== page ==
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Homework Help: Help with Trigonometry

  1. Sep 4, 2008 #1
    1. The problem statement, all variables and given/known data
    If [tex]tan x =\frac{2b}{a-c}[/tex]
    [tex]y=a.cos^{2} x + 2b.sin x.cos x+ c.sin^{2} x[/tex]



    [tex]z=a.sin^{2} x - 2b.sin x.cos x+ c.cos^{2} x[/tex]


    Prove y-z=a-c
    3. The attempt at a solution

    Assuming that the result to be proved is true;

    add y and z
    y+z=a+c
    and from the result to be proved
    y-z=a-c
    From this:
    y=a
    and
    z=c

    But can it be proved using the first equation of tan x ????? I tried a lot but i couldnt do it.
     
  2. jcsd
  3. Sep 4, 2008 #2

    Dick

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    Re: Trigonometry

    Sure. Use the first equation to say 2b=(a-c)*tan(x). Substitute that for the 2b's in the other two equations.
     
  4. Sep 4, 2008 #3

    CompuChip

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    Homework Helper

    Re: Trigonometry

    First of all, you cannot assume what you want to prove. For example, I can prove 1 = 0 that way:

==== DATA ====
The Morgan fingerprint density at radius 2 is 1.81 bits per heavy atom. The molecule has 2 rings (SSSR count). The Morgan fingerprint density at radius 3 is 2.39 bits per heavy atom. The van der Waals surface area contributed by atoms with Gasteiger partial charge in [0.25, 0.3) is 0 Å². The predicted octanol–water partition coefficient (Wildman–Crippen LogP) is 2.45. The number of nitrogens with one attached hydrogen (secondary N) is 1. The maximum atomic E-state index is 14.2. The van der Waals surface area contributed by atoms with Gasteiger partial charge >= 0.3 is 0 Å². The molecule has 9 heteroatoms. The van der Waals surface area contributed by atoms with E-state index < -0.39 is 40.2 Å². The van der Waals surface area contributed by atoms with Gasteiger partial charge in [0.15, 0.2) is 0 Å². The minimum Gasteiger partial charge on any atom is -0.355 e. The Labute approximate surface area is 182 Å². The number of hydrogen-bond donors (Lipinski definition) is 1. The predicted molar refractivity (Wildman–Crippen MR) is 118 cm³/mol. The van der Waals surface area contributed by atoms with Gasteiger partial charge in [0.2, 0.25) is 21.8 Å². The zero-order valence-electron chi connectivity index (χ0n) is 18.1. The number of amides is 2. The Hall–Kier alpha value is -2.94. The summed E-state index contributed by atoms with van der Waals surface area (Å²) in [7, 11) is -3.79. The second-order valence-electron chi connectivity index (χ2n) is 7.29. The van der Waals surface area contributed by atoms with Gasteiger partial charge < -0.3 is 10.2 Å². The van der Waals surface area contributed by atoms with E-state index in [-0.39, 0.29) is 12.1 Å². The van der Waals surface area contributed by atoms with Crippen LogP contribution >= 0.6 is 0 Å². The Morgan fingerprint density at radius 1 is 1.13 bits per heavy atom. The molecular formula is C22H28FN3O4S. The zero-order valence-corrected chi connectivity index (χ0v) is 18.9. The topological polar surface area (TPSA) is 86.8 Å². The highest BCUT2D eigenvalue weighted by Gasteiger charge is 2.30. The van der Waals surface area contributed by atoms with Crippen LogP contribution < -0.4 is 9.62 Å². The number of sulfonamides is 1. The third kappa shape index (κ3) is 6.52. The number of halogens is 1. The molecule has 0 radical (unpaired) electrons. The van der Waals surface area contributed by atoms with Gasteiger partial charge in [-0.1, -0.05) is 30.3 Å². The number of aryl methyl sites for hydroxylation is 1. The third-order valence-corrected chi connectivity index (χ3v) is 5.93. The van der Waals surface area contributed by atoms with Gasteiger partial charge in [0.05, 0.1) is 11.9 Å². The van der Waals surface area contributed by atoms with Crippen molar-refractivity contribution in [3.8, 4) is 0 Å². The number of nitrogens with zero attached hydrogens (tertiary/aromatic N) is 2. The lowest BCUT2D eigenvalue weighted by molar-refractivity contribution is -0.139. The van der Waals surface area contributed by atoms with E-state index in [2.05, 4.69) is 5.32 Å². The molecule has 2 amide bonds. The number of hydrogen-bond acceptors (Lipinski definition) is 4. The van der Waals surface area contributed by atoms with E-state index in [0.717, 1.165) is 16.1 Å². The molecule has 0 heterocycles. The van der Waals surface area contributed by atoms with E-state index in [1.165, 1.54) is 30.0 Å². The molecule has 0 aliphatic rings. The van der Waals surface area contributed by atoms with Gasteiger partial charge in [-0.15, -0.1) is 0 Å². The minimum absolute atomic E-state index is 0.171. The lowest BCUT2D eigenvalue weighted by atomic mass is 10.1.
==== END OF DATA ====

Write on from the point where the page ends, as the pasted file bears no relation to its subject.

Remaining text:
Code (Text):
    Assume that 1 = 0 (which we want to prove) is true.
    Then also 0 = 1.
    Add them: 1 = 1.
    This is a true equation, QED
    .

    Secondly, if you assume y-z=a-c, then why do you conclude y = a and z = c and even if this where true (which it's not) how would this help the proof?

    You will have to work from the given information. First work out what y - z is. Then you can use the first equation of tan(x) to replace b by something in terms of a, c and x. Finally, use some more trig identities to get to a - c.
     
  5. Sep 5, 2008 #4
    Re: Trigonometry

    Thanks friend. It was silly of me to have not noticed that. Thanks a lot once again.
     
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